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Treasurer’s Report

January 22, 2024
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The Hon. Treasurer’s report to The Alpine Garden Society for the year
1 September 2022 to 31 August 2023

Company lawyer LCB Gower wrote of published financial statements …that to the average investor or creditor…’the man on the Clapham omnibus— they are cyptograms (puzzles) which he (or of course she) is incapable of solving.

  1. At the recent AGM the Director gave a very full account of what the Society achieved in the last year and the President outlined plans for the coming two years. it is my job now to convert that account and those plans into pounds shillings and pence, in, In other words it is my account of the audited accounts: the financial position at the beginning and end of the year, a brief account of the financial activity in the year between, and the future projection.

  1. Any member wishing to see the Society’s complete audited accounts (which run to 39 pages) can apply to the HQ Office for a copy. What follows here is based broadly on Auditors Kendall Wadley LLP’s consolidated statement of the Society’s financial activities over the year and the position at the year’s end. In some details of presentation it differs from the account given at the AGM although overall the financial picture is unchanged.

  1. The word ‘consolidated’ may need explanation. The AGS has two subsidiary companies, AGS Expeditions and AGS Publications. The companies have their own audited accounts. The Society’s own accounts have traditionally included those of the two companies, the source of ‘consolidated’.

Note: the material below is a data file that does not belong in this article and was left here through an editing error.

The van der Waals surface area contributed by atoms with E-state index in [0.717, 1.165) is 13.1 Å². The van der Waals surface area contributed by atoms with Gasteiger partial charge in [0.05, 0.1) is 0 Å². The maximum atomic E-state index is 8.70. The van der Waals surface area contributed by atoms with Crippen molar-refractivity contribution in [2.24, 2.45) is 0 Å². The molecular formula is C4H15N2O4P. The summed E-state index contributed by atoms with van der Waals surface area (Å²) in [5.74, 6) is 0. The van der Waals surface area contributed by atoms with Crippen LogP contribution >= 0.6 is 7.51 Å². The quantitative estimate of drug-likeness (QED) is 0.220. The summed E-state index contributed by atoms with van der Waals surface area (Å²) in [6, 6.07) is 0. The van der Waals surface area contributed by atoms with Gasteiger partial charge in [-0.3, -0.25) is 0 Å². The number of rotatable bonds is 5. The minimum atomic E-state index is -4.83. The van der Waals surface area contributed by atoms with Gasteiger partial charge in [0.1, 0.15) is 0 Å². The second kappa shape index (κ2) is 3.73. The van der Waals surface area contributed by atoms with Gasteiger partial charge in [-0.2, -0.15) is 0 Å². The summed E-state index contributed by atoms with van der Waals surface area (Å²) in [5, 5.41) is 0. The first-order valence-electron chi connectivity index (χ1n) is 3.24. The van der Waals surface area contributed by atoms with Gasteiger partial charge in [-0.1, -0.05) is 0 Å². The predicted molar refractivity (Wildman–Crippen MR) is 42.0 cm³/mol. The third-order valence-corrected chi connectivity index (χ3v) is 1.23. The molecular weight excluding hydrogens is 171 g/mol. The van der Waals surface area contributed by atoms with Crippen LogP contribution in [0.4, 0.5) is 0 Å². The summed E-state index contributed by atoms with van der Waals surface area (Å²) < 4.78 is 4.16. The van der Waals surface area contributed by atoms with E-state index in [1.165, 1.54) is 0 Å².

1. It is worth my reminding members that the AGS is a registered charity and. as such much of its spending is on its ‘charitable objects’ and the fundraising necessary to fulfil those objects.

  1. Broadly speaking (and for convenience) AGS’s financial affairs can be grouped under a small number of heads. In turn each of the heads is subdivided to give a more detailed picture of the various activities. Notice again that what is presented by the auditors are ‘consolidated’ accounts, comprising those of both the main society and its two subsidiary companies. In this presentation in the interests of clarity where possible I have attempted to separate the two. It is also worth stressing that the different ways of cutting the income and more particularly the expenditure ‘cake’ are not always or necessarily mutually exclusive.

Table 1. Income of the Society and its subsidiary companies conflated. This includes contributions from its investments but not those of its other fixed and current assets which can be found in table 10.



Legacies and gifts*


Charitable activities


Income of subsidiary companies


Investment income






*Such gifts and bequests are always most gratefully received but by their nature are something of a moveable feast varying greatly from year to year.

Table 2. The charitable activities referred to in table 1 can be detailed as follows.

Show donations


Conferences and other events


Seed exchange and distribution






Major exhibits


Total charitable activities


More than half the income detailed in Tables 1 and 2 is down to two sources, investments in financial markets and the subsidiary companies. Because they play such a major part they are explained briefly in the next sections.

6. The Society’s investments

The Society holds investments managed by two investment companies CCLA (Churches, Charities and Local Authorities) and BlackRock. Our investments with both are in Growth and Income Funds. In other words funds that grow (or not) over time depending on the state of the markets in which the investments are made, and an income in the form of ‘dividends’ paid on the units of investment. The funds paid out a total of £54,290 to the Society during the year, £3,805 by CCLA and £50,485 by BlackRock. The income represented a return of around 3% on the capital.